At a time where democracy is basically gone from Venezuela it is good to notice that people outside are watching.
Provea is perhaps the most noted human rights group inside Venezuela (with COFAVIC I would add). Its long trajectory has been dedicated to defend human rights inside Venezuela, way before Chavez was elected president (its first report on Venezuela is from 1996, 3 years before Chavez became president). It goes without saying that if at first chavismo and Provea were not incompatible soon they parted ways and Provea has been one major critic of chavismo Human Rights record. See, regarding chavismo the problem with Provea is that this one considers Human Rights being for all and not for a given group, preferably supporting Chavez. Conflict was thus inevitable as it has been the case with probably any single independent Human Rights group inside or outside Venezuela, all the way up to the IAHRC where chavismo is losing on any case that makes it there to the top.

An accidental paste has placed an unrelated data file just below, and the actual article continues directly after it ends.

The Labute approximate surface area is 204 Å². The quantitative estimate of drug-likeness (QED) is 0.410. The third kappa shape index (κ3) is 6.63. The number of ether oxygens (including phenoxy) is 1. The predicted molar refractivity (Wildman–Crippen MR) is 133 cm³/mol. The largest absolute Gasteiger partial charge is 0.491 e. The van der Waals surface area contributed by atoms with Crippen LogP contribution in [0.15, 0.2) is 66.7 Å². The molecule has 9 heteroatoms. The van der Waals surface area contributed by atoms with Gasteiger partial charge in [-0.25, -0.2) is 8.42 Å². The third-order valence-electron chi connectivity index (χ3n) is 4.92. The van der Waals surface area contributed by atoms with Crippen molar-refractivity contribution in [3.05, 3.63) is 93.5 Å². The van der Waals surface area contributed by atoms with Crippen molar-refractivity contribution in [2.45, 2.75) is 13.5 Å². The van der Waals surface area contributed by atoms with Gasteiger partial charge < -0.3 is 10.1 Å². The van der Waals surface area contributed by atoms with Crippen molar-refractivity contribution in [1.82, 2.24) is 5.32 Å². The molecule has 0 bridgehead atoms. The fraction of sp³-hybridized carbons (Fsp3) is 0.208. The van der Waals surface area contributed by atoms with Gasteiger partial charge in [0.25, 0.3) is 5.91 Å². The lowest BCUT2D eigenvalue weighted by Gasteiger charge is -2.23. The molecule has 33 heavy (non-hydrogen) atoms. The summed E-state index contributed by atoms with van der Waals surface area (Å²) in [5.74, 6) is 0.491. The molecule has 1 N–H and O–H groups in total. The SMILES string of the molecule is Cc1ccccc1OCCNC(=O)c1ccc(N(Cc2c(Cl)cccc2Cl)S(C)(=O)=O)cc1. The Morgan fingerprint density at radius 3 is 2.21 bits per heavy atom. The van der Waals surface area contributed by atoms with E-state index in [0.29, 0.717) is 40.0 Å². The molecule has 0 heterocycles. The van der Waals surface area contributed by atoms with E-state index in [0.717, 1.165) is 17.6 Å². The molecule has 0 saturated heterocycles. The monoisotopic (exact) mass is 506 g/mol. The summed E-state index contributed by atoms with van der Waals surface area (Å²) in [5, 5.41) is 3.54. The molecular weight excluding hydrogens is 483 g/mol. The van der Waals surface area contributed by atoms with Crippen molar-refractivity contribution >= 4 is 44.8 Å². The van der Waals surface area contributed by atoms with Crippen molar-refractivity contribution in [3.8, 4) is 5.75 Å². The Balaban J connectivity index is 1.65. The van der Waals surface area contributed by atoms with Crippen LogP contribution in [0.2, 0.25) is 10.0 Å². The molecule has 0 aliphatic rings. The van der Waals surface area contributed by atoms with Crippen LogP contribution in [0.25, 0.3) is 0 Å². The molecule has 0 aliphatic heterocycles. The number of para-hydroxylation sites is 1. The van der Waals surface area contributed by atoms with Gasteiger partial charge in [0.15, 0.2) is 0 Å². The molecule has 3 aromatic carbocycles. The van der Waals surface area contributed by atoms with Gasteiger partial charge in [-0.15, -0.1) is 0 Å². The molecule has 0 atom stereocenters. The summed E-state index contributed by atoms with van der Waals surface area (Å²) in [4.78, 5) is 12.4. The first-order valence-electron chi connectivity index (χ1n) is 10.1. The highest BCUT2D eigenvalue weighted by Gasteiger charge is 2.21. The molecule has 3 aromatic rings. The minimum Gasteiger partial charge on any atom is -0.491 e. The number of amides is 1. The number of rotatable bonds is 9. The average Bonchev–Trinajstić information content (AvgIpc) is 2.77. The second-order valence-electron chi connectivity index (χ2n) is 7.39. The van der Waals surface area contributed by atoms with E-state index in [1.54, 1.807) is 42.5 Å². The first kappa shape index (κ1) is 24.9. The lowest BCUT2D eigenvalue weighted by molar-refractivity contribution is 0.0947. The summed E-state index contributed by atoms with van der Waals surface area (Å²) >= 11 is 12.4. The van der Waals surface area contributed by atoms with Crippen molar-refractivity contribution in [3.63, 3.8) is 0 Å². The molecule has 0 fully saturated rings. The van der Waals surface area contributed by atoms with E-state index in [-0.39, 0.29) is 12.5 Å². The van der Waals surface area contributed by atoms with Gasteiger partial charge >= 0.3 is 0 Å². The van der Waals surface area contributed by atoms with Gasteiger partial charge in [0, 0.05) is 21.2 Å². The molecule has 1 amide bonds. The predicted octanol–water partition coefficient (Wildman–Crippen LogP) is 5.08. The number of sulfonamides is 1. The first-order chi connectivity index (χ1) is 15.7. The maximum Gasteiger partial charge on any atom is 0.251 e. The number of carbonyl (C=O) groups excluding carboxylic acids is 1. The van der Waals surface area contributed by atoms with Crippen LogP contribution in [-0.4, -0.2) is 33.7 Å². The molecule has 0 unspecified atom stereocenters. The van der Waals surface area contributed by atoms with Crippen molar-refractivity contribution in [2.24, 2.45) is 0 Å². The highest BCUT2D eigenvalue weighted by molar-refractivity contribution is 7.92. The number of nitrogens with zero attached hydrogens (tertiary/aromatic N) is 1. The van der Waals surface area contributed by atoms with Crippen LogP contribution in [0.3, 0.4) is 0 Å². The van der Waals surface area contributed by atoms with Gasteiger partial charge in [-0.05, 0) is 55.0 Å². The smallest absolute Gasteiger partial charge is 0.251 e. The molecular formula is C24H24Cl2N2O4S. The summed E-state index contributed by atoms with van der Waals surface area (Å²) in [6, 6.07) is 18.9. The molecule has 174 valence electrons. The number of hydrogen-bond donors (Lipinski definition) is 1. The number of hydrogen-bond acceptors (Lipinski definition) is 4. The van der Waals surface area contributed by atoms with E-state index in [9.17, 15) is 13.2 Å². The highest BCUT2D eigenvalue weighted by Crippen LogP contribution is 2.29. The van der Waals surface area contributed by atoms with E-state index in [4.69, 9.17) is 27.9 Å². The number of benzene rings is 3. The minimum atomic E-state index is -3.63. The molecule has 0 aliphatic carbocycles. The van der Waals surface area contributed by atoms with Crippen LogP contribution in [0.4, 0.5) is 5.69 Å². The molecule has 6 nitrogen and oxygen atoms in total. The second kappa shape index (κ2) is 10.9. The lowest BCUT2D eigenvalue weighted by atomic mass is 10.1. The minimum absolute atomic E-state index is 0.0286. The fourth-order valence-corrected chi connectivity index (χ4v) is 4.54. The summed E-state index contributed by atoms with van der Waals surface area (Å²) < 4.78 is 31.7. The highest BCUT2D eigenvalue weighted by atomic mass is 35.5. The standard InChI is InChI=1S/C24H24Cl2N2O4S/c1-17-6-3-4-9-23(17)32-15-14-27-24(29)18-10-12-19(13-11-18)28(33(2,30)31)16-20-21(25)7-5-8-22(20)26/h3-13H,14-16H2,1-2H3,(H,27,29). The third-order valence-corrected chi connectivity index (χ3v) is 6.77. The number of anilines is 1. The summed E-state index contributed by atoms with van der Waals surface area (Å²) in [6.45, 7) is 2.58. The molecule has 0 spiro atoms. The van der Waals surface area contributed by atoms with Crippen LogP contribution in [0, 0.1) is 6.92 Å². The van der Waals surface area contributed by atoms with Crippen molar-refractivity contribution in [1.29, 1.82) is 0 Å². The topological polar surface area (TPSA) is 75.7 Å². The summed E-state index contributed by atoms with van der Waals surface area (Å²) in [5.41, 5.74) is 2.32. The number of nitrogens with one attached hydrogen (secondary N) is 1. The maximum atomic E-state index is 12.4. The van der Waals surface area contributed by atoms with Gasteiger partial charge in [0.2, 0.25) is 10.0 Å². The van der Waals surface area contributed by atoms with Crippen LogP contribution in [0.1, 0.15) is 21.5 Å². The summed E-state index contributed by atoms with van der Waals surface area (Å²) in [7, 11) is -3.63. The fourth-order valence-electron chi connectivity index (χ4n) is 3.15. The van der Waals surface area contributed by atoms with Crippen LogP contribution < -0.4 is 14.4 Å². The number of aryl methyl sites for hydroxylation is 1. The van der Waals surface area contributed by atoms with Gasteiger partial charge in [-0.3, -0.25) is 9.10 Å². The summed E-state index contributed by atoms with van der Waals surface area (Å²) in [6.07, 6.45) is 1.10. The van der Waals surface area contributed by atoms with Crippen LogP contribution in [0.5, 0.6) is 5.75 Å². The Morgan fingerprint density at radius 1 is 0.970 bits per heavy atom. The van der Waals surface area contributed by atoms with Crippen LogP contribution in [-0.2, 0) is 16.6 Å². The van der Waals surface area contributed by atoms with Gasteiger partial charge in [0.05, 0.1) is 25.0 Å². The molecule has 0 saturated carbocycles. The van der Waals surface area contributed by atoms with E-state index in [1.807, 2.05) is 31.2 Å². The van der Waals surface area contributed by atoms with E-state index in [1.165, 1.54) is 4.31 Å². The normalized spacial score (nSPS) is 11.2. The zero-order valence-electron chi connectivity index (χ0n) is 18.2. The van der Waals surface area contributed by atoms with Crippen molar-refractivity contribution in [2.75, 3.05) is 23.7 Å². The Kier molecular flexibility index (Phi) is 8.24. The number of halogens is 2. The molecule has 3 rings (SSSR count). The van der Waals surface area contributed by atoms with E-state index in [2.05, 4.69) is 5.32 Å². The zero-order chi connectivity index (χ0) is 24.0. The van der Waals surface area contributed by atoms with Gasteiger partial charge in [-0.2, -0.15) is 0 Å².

Thus in this time of trouble at home we must be delighted that Provea is getting the major Canadian award, the John Humphrey Prize, awarded by the Rights and Democracy organization created by Canadian Parliament as a non partisan group to monitor Human Rights worldwide. The name of the award is well chosen since John Humphrey is nothing else but the main writer of the Universal Declaration of Human Rights.
The award includes 25,000 dollars cash prize. It is a very appropriate coincidence because it will thus be the first test case of the new repressive law about to be voted in the Venezuelan parliament which seeks to control and even forbid any foreign funding to NGO, which of course does not stop Chavez to fund any wacko group he feels like funding. But as Provea has been one of the main exponents, chavismo basks in double standards.